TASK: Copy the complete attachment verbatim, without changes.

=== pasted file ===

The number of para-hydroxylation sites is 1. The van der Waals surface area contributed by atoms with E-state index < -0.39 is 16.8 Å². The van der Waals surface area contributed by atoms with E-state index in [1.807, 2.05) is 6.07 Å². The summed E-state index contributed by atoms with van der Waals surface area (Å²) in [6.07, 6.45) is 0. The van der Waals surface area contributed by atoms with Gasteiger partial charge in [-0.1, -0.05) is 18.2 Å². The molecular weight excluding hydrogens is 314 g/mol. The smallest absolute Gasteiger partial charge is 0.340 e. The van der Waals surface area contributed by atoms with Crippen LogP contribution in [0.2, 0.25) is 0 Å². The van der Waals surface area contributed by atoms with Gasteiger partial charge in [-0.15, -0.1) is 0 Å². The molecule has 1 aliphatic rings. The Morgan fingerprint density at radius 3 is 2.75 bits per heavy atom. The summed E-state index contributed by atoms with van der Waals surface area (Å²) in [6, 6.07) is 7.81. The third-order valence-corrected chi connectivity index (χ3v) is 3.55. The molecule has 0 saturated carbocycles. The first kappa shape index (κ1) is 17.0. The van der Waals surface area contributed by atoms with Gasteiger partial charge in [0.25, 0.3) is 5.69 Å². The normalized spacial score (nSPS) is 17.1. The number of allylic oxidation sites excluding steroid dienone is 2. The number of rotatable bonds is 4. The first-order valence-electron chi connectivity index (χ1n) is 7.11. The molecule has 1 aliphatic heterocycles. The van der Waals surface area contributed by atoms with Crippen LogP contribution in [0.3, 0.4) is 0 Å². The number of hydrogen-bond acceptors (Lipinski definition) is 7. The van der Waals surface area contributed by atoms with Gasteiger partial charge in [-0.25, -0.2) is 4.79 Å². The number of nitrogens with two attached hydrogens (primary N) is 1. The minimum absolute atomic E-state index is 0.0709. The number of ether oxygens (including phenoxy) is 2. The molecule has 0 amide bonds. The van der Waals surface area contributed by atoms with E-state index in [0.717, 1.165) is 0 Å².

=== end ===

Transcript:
The number of para-hydroxylation sites is 1. The van der Waals surface area contributed by atoms with E-state index < -0.39 is 16.8 Å². The van der Waals surface area contributed by atoms with E-state index in [1.807, 2.05) is 6.07 Å². The summed E-state index contributed by atoms with van der Waals surface area (Å²) in [6.07, 6.45) is 0. The van der Waals surface area contributed by atoms with Gasteiger partial charge in [-0.1, -0.05) is 18.2 Å². The molecular weight excluding hydrogens is 314 g/mol. The smallest absolute Gasteiger partial charge is 0.340 e. The van der Waals surface area contributed by atoms with Crippen LogP contribution in [0.2, 0.25) is 0 Å². The van der Waals surface area contributed by atoms with Gasteiger partial charge in [-0.15, -0.1) is 0 Å². The molecule has 1 aliphatic rings. The Morgan fingerprint density at radius 3 is 2.75 bits per heavy atom. The summed E-state index contributed by atoms with van der Waals surface area (Å²) in [6, 6.07) is 7.81. The third-order valence-corrected chi connectivity index (χ3v) is 3.55. The molecule has 0 saturated carbocycles. The first kappa shape index (κ1) is 17.0. The van der Waals surface area contributed by atoms with Gasteiger partial charge in [0.25, 0.3) is 5.69 Å². The normalized spacial score (nSPS) is 17.1. The number of allylic oxidation sites excluding steroid dienone is 2. The number of rotatable bonds is 4. The first-order valence-electron chi connectivity index (χ1n) is 7.11. The molecule has 1 aliphatic heterocycles. The van der Waals surface area contributed by atoms with Crippen LogP contribution in [0.3, 0.4) is 0 Å². The number of hydrogen-bond acceptors (Lipinski definition) is 7. The van der Waals surface area contributed by atoms with Gasteiger partial charge in [-0.25, -0.2) is 4.79 Å². The number of nitrogens with two attached hydrogens (primary N) is 1. The minimum absolute atomic E-state index is 0.0709. The number of ether oxygens (including phenoxy) is 2. The molecule has 0 amide bonds. The van der Waals surface area contributed by atoms with E-state index in [0.717, 1.165) is 0 Å².